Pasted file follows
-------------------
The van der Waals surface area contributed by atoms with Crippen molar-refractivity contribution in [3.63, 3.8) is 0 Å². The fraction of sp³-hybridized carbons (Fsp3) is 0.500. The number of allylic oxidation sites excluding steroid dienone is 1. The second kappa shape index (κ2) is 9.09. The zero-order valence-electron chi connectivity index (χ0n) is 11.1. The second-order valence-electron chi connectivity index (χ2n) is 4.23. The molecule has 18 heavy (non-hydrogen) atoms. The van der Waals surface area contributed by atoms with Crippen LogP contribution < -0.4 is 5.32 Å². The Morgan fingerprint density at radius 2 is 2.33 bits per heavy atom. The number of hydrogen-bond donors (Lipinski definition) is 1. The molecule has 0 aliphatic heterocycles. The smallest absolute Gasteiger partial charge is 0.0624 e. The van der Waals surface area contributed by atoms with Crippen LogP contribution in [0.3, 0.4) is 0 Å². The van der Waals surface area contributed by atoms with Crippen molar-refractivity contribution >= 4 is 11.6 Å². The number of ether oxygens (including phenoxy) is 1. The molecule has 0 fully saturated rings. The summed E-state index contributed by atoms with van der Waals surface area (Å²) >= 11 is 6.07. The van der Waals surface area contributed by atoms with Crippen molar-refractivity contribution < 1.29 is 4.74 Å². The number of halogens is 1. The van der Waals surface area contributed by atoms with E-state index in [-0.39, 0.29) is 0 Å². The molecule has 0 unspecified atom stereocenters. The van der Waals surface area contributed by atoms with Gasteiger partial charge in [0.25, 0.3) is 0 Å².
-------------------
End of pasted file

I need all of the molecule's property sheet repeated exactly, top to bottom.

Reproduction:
The van der Waals surface area contributed by atoms with Crippen molar-refractivity contribution in [3.63, 3.8) is 0 Å². The fraction of sp³-hybridized carbons (Fsp3) is 0.500. The number of allylic oxidation sites excluding steroid dienone is 1. The second kappa shape index (κ2) is 9.09. The zero-order valence-electron chi connectivity index (χ0n) is 11.1. The second-order valence-electron chi connectivity index (χ2n) is 4.23. The molecule has 18 heavy (non-hydrogen) atoms. The van der Waals surface area contributed by atoms with Crippen LogP contribution < -0.4 is 5.32 Å². The Morgan fingerprint density at radius 2 is 2.33 bits per heavy atom. The number of hydrogen-bond donors (Lipinski definition) is 1. The molecule has 0 aliphatic heterocycles. The smallest absolute Gasteiger partial charge is 0.0624 e. The van der Waals surface area contributed by atoms with Crippen LogP contribution in [0.3, 0.4) is 0 Å². The van der Waals surface area contributed by atoms with Crippen molar-refractivity contribution >= 4 is 11.6 Å². The number of ether oxygens (including phenoxy) is 1. The molecule has 0 fully saturated rings. The summed E-state index contributed by atoms with van der Waals surface area (Å²) >= 11 is 6.07. The van der Waals surface area contributed by atoms with Crippen molar-refractivity contribution < 1.29 is 4.74 Å². The number of halogens is 1. The van der Waals surface area contributed by atoms with E-state index in [-0.39, 0.29) is 0 Å². The molecule has 0 unspecified atom stereocenters. The van der Waals surface area contributed by atoms with Gasteiger partial charge in [0.25, 0.3) is 0 Å².